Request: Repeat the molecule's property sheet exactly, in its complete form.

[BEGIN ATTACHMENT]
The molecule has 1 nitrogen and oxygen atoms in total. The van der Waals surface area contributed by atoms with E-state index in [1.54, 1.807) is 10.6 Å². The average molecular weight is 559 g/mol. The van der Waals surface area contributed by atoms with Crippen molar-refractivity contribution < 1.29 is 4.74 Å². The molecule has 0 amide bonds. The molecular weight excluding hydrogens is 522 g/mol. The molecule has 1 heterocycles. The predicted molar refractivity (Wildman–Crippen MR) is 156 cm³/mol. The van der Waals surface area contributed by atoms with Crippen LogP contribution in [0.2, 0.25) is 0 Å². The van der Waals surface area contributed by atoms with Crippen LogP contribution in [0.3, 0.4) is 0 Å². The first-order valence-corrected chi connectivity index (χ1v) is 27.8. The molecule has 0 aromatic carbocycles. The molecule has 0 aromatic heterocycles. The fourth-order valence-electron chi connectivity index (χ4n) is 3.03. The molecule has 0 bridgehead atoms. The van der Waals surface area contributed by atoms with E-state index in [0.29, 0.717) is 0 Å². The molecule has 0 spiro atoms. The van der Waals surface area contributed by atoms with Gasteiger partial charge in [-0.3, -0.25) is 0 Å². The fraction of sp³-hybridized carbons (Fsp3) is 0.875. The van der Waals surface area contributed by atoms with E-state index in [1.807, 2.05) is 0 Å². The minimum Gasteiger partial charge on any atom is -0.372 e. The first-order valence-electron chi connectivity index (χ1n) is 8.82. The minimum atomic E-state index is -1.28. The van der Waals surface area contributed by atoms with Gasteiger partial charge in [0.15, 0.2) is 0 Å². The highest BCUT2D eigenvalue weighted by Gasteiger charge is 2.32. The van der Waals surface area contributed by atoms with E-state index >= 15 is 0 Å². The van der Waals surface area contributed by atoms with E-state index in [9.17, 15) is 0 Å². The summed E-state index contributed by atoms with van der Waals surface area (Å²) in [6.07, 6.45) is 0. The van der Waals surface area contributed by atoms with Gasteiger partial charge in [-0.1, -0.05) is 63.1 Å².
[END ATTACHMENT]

The molecule has 1 nitrogen and oxygen atoms in total. The van der Waals surface area contributed by atoms with E-state index in [1.54, 1.807) is 10.6 Å². The average molecular weight is 559 g/mol. The van der Waals surface area contributed by atoms with Crippen molar-refractivity contribution < 1.29 is 4.74 Å². The molecule has 0 amide bonds. The molecular weight excluding hydrogens is 522 g/mol. The molecule has 1 heterocycles. The predicted molar refractivity (Wildman–Crippen MR) is 156 cm³/mol. The van der Waals surface area contributed by atoms with Crippen LogP contribution in [0.2, 0.25) is 0 Å². The van der Waals surface area contributed by atoms with Crippen LogP contribution in [0.3, 0.4) is 0 Å². The first-order valence-corrected chi connectivity index (χ1v) is 27.8. The molecule has 0 aromatic carbocycles. The molecule has 0 aromatic heterocycles. The fourth-order valence-electron chi connectivity index (χ4n) is 3.03. The molecule has 0 bridgehead atoms. The van der Waals surface area contributed by atoms with E-state index in [0.29, 0.717) is 0 Å². The molecule has 0 spiro atoms. The van der Waals surface area contributed by atoms with Gasteiger partial charge in [-0.3, -0.25) is 0 Å². The fraction of sp³-hybridized carbons (Fsp3) is 0.875. The van der Waals surface area contributed by atoms with E-state index in [1.807, 2.05) is 0 Å². The minimum Gasteiger partial charge on any atom is -0.372 e. The first-order valence-electron chi connectivity index (χ1n) is 8.82. The minimum atomic E-state index is -1.28. The van der Waals surface area contributed by atoms with Gasteiger partial charge in [0.15, 0.2) is 0 Å². The highest BCUT2D eigenvalue weighted by Gasteiger charge is 2.32. The van der Waals surface area contributed by atoms with E-state index >= 15 is 0 Å². The van der Waals surface area contributed by atoms with E-state index in [9.17, 15) is 0 Å². The summed E-state index contributed by atoms with van der Waals surface area (Å²) in [6.07, 6.45) is 0. The van der Waals surface area contributed by atoms with Gasteiger partial charge in [-0.1, -0.05) is 63.1 Å².